Published on Friday, January 28, 2005 by Reuters
Arabs Say Iraq Vote Gives Democracy a Bad Name
by Tom Perry
CAIRO - President Bush sees Sunday's election in Iraq as a beacon for freedom in the Middle East, but Arab reformers say the poll will set back their cause.
Arab human rights activists say the Iraqi election is deeply flawed and will give democracy a bad name. They say violence and the prospect of a Sunni Arab boycott will undermine the poll. Many Arabs, already suspicious of U.S. intentions in Iraq, are also dismissing the vote's credibility because of the presence of the 150,000 U.S. troops there.
"The influence of the elections for us as democrats is disastrous," Syrian human rights activist Haytham Manna told Reuters from Paris. "When you marginalize wide sections of society from the political process ... this is not democracy."
"With this example, all the Arab extremists will say to us: 'You democrats, go to hell, because you haven't been able to solve our problems with your democracy and elections'," said Manna, who left Syria in 1978 as a political exile.
Some Iraqi Sunni Arab groups are boycotting the election, saying it cannot be free and fair because of the U.S. military presence and daily bloodshed in Sunni heartlands.
The prospect that majority Shi'ites and minority Kurds will dominate Iraq's first parliamentary election since Saddam Hussein fell in April 2003 has fueled fears of communal strife.
"If the U.S. really sees the Iraqi elections as a step to usher in democracy, Arabs don't need it because it would be a leap into more bloodshed and chaos," said Mokhtar Trifi, head of Tunisia's only independent human rights group.
Many Arabs think elections held under U.S. occupation can only produce a government similar to the U.S.-backed interim government, which they view as an American puppet.
"The elections depict democracy as if it is connected to the idea of submission to the American occupier," said Abdel Halim Qandil, who is campaigning against an extension of Egyptian President Hosni Mubarak's 23-year-old rule.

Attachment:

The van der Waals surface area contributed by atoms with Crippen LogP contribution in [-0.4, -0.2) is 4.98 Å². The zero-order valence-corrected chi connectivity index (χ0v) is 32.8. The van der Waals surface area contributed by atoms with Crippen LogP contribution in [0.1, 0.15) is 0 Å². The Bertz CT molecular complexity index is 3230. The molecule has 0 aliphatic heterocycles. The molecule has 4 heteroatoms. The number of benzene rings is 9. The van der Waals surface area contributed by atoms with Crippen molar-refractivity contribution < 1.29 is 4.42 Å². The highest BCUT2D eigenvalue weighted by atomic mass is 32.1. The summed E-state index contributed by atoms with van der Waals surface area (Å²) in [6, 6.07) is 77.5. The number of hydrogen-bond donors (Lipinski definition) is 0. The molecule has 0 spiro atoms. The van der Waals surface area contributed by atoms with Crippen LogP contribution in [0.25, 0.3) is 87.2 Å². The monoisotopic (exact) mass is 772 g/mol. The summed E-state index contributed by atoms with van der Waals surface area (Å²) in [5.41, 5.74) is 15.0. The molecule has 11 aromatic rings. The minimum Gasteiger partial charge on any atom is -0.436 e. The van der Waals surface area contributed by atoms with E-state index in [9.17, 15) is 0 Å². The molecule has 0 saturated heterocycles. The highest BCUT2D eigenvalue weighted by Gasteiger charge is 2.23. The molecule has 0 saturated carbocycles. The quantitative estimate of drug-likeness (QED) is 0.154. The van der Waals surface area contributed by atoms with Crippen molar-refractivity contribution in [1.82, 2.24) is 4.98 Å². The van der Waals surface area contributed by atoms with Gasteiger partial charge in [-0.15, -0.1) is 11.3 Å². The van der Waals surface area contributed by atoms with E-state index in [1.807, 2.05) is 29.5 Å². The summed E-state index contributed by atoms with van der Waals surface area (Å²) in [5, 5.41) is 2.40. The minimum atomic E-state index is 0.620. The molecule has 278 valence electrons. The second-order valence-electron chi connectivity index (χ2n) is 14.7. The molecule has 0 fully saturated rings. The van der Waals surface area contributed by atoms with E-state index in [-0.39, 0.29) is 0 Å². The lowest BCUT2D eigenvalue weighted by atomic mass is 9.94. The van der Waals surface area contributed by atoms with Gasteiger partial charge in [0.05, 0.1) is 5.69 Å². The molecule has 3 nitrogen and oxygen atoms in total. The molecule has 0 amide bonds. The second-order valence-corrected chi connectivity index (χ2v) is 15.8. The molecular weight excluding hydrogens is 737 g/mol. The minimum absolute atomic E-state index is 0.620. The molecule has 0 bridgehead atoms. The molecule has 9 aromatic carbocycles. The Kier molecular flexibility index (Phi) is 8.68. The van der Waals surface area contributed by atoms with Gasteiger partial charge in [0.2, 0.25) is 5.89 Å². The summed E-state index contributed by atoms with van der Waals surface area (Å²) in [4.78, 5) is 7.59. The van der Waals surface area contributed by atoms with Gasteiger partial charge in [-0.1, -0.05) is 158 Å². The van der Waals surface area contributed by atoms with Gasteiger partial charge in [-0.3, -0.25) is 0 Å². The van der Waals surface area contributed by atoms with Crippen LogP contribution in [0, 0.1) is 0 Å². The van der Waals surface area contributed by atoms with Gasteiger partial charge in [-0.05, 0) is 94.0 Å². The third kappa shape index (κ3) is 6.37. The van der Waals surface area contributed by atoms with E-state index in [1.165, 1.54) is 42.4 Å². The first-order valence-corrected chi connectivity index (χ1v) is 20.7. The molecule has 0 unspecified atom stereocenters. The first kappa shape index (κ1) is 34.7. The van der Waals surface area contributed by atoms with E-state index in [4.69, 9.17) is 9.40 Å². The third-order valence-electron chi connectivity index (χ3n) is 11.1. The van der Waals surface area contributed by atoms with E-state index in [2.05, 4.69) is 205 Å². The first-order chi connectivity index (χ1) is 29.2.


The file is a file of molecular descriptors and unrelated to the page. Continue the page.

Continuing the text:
"The idea of democracy will lose its reputation in the Arab world entirely," Qandil said, comparing the Iraqi election with 20th-century polls held in Egypt under British occupation. "Democratic charades of this type were going on then," he said.
Some Arab dissidents also say violence in Iraq has given Arab governments an excuse to deflect pressure from the Bush administration for democratic reform across the Middle East.
Egyptian civil rights activist Saadeddin Ibrahim said the chaos in Iraq had allowed the Egypt government to discredit the U.S. project at home. Cairo was also warning Washington that political reform in Egypt might unleash extremism.
Rights campaigners say U.S. abuse of Iraqi detainees at the Abu Ghraib jail near Baghdad had also put back the cause of human rights in Arab states accused of torturing prisoners.
Manaa, spokesman for the Arab Commission for Human Rights, said cases of torture in Arab jails had increased since the Abu Ghraib scandal. U.S. soldiers involved have faced court martial.
"Arab governments say: 'This is the reform carried out by the one who calls on us to reform,"' Manaa said.
Saudi academic Madawi al-Rasheed said the Abu Ghraib scandal coupled with air strikes on Falluja, which the U.S. military said was a stronghold for Sunni insurgents, had lost America the support of its natural Arab allies in pushing for democracy.
"The educated, liberal classes, they cannot possibly have positive views vis-a-vis America when these things are going on," she told Reuters from London.
But Rasheed said if democracy did take root in Iraq it would be an example to other Arabs, a view echoed by Shafiq Ghabra, president of the American University of Kuwait.
"Today there are few places in the Arab world where you can have this dynamic expression of ideas, lists, candidates," he said.
Additional reporting by Lamine Ghanmi in Tunis and Noora Kassem in Kuwait
© 2005 Reuters Ltd.